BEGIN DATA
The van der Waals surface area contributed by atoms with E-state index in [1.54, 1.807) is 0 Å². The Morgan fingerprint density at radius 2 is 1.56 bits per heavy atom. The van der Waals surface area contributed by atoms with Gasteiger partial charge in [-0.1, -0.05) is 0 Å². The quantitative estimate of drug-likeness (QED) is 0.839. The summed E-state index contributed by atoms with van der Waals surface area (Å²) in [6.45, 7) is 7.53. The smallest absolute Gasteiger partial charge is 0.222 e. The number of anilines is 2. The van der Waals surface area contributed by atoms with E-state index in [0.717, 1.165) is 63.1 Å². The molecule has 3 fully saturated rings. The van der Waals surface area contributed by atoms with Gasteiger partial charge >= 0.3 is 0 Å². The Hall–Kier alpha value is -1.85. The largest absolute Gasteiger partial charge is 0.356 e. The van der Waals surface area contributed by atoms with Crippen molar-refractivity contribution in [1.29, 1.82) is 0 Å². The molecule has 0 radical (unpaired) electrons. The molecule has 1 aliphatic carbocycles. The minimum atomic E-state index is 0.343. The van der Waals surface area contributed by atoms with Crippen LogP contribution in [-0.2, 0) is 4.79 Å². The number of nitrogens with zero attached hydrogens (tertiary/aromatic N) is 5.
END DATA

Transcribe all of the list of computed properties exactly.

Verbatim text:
The van der Waals surface area contributed by atoms with E-state index in [1.54, 1.807) is 0 Å². The Morgan fingerprint density at radius 2 is 1.56 bits per heavy atom. The van der Waals surface area contributed by atoms with Gasteiger partial charge in [-0.1, -0.05) is 0 Å². The quantitative estimate of drug-likeness (QED) is 0.839. The summed E-state index contributed by atoms with van der Waals surface area (Å²) in [6.45, 7) is 7.53. The smallest absolute Gasteiger partial charge is 0.222 e. The number of anilines is 2. The van der Waals surface area contributed by atoms with E-state index in [0.717, 1.165) is 63.1 Å². The molecule has 3 fully saturated rings. The van der Waals surface area contributed by atoms with Gasteiger partial charge >= 0.3 is 0 Å². The Hall–Kier alpha value is -1.85. The largest absolute Gasteiger partial charge is 0.356 e. The van der Waals surface area contributed by atoms with Crippen molar-refractivity contribution in [1.29, 1.82) is 0 Å². The molecule has 0 radical (unpaired) electrons. The molecule has 1 aliphatic carbocycles. The minimum atomic E-state index is 0.343. The van der Waals surface area contributed by atoms with Crippen LogP contribution in [-0.2, 0) is 4.79 Å². The number of nitrogens with zero attached hydrogens (tertiary/aromatic N) is 5.